Jason Statham is back, fighting and killing his way through another of his bread-and-butter action films. The man has established a firm place in the genre, appearing in some of the most violent, action-packed films of the last fifteen years, and Mechanic: Resurrection looks to be aimed right at his core audience.
The wide world of films have long held a place for the meandering soul-searcher. They’re characters that move aimlessly through the world with no end goal in sight. Perhaps they’ve become disillusioned with the world as it is, or perhaps, like in American Honey, they are too young to know all the directions they could go.
Captain Fantastic will likely live or die based on Viggo Mortensen’s performance, as his character is the only one that understands both the isolated world he established for his children and the regular world they must now enter. The hope of what he and his wife were trying to accomplish must be communicated through him, and whatever ramifications come from their decisions will fall squarely on his shoulders. It’s a lonely role in a movie populated by a ton of characters, and it’s hard to come up with a guy more likely to pull it off than Mortensen.
How many people were having flashbacks to the Toy Story series during this trailer? I mean, the supermarket was very reminiscent of Al’s Toy Barn, and the whole premise of giving inanimate objects complex emotional lives that humans eventually wreck is Toy Story as a whole. Except the things we do to our food is way more messed up than simple abandonment, so I guess Jessie doesn’t earn a sad song until Emily pulls a knife on her now.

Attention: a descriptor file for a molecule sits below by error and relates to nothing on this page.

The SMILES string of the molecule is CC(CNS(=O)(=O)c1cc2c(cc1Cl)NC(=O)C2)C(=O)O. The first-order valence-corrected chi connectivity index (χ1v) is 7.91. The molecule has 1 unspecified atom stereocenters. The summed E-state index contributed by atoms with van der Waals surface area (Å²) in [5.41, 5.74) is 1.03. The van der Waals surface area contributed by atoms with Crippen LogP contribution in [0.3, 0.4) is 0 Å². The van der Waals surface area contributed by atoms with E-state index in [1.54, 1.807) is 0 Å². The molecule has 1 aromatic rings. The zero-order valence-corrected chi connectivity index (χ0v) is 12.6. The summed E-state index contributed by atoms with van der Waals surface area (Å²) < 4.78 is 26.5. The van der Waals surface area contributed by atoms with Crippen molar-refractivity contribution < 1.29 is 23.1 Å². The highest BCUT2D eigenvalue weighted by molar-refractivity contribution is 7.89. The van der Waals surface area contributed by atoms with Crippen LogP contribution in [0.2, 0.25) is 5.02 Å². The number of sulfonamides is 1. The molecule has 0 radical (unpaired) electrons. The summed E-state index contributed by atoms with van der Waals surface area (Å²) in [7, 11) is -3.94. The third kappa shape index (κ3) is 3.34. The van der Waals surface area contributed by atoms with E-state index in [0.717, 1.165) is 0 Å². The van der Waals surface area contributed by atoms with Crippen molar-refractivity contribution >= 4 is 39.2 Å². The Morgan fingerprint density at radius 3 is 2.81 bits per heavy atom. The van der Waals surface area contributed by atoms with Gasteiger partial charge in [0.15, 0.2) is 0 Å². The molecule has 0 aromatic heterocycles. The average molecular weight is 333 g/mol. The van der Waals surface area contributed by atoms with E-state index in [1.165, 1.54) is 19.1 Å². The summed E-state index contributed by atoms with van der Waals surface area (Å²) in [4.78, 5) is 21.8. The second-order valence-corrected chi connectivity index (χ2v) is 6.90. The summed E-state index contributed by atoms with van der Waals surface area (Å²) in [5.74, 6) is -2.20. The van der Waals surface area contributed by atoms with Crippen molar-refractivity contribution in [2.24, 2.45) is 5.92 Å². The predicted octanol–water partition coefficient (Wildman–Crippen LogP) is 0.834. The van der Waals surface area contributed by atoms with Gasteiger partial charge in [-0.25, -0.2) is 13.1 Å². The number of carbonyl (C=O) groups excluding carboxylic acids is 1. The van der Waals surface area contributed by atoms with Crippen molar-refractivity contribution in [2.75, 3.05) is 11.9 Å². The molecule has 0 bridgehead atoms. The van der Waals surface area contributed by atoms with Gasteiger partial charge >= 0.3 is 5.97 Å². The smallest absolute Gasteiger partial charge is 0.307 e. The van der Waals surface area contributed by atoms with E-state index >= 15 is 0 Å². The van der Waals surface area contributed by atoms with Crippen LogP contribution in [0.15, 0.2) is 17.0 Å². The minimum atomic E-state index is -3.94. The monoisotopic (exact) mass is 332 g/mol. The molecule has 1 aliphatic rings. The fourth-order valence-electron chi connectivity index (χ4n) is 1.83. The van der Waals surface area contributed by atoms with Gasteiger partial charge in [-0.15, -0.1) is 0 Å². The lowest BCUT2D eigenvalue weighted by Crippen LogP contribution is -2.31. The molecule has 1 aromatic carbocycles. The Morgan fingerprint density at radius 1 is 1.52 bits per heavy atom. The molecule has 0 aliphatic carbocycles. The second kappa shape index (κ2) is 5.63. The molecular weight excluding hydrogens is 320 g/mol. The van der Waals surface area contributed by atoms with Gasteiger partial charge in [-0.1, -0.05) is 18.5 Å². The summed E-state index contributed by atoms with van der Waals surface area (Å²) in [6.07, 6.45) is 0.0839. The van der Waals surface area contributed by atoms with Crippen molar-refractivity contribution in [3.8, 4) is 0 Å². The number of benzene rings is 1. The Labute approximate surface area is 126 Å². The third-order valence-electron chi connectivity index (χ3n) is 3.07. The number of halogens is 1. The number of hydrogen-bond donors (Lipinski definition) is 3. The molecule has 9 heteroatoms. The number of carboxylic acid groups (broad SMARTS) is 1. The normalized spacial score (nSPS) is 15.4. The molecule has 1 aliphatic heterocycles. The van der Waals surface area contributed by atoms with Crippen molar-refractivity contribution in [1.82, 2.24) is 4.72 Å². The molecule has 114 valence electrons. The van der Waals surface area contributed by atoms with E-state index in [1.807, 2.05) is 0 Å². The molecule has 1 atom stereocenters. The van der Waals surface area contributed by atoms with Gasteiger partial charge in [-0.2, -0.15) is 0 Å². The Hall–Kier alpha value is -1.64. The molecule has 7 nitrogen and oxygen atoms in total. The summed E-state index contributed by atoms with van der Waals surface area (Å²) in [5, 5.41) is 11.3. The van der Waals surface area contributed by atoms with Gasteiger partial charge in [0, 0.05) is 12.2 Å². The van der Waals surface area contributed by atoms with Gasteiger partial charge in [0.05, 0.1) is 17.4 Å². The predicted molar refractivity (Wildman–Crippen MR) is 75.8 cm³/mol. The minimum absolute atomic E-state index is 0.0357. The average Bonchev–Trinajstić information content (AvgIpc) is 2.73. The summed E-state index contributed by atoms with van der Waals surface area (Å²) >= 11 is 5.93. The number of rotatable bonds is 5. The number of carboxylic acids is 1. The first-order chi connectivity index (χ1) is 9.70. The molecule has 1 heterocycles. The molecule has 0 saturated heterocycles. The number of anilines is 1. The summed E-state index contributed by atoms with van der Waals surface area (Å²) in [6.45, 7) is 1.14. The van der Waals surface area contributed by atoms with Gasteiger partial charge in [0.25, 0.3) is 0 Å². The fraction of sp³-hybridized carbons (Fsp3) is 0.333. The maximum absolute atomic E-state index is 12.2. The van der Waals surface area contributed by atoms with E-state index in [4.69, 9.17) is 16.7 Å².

A new Disney princess is coming our way in Moana, and it looks like she’s continuing Disney’s efforts to make their female characters more reflective of modern women. The film is about Moana’s adventure to find a fabled island, and while she’s accompanied by her pet pig and the demi-god Maui, it’s her skills as a navigator that allow the journey to take place. This teaser, sadly, focuses more on Maui than Moana.
Returning to the bountiful setting of World War II era Europe is The Innocents, being released in a few countries under the title Agnus Dei. The latter is more indicative of its focus, following a French Red Cross doctor who must treat pregnant nuns near where she is stationed in Poland. It seems that no one was left unscathed in the war-ravaged country, hence the unwanted and potentially disastrous pregnancies that are based on real occurrences.